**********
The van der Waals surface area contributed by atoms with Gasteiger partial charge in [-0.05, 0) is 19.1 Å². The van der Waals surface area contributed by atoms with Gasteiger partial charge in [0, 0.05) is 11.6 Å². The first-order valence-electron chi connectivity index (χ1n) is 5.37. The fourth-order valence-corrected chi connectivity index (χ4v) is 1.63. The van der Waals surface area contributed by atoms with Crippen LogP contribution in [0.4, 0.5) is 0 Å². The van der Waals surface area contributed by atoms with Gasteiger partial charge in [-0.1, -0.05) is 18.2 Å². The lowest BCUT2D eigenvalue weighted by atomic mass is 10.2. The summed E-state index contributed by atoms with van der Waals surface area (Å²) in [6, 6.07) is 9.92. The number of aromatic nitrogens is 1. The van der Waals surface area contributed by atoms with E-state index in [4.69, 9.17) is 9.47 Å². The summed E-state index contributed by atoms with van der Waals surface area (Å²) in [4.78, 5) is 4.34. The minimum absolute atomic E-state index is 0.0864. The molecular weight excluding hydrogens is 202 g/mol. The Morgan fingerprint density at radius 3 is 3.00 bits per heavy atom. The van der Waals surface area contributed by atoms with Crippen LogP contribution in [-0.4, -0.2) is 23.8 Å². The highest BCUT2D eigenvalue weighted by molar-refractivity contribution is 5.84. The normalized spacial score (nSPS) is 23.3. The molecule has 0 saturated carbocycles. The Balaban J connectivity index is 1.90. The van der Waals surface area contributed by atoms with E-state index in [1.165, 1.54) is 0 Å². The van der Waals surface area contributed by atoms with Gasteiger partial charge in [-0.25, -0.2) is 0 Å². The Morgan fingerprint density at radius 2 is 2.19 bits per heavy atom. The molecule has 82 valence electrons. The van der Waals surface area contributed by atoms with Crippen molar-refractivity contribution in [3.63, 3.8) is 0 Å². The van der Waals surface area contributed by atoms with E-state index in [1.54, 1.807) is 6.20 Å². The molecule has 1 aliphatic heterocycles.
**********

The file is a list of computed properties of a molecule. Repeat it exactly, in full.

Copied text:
The van der Waals surface area contributed by atoms with Gasteiger partial charge in [-0.05, 0) is 19.1 Å². The van der Waals surface area contributed by atoms with Gasteiger partial charge in [0, 0.05) is 11.6 Å². The first-order valence-electron chi connectivity index (χ1n) is 5.37. The fourth-order valence-corrected chi connectivity index (χ4v) is 1.63. The van der Waals surface area contributed by atoms with Crippen LogP contribution in [0.4, 0.5) is 0 Å². The van der Waals surface area contributed by atoms with Gasteiger partial charge in [-0.1, -0.05) is 18.2 Å². The lowest BCUT2D eigenvalue weighted by atomic mass is 10.2. The summed E-state index contributed by atoms with van der Waals surface area (Å²) in [6, 6.07) is 9.92. The number of aromatic nitrogens is 1. The van der Waals surface area contributed by atoms with E-state index in [4.69, 9.17) is 9.47 Å². The summed E-state index contributed by atoms with van der Waals surface area (Å²) in [4.78, 5) is 4.34. The minimum absolute atomic E-state index is 0.0864. The molecular weight excluding hydrogens is 202 g/mol. The Morgan fingerprint density at radius 3 is 3.00 bits per heavy atom. The van der Waals surface area contributed by atoms with Crippen LogP contribution in [-0.4, -0.2) is 23.8 Å². The highest BCUT2D eigenvalue weighted by molar-refractivity contribution is 5.84. The normalized spacial score (nSPS) is 23.3. The molecule has 0 saturated carbocycles. The Balaban J connectivity index is 1.90. The van der Waals surface area contributed by atoms with E-state index in [1.165, 1.54) is 0 Å². The van der Waals surface area contributed by atoms with Gasteiger partial charge in [-0.25, -0.2) is 0 Å². The Morgan fingerprint density at radius 2 is 2.19 bits per heavy atom. The molecule has 82 valence electrons. The van der Waals surface area contributed by atoms with Crippen molar-refractivity contribution in [3.63, 3.8) is 0 Å². The van der Waals surface area contributed by atoms with E-state index in [1.54, 1.807) is 6.20 Å². The molecule has 1 aliphatic heterocycles.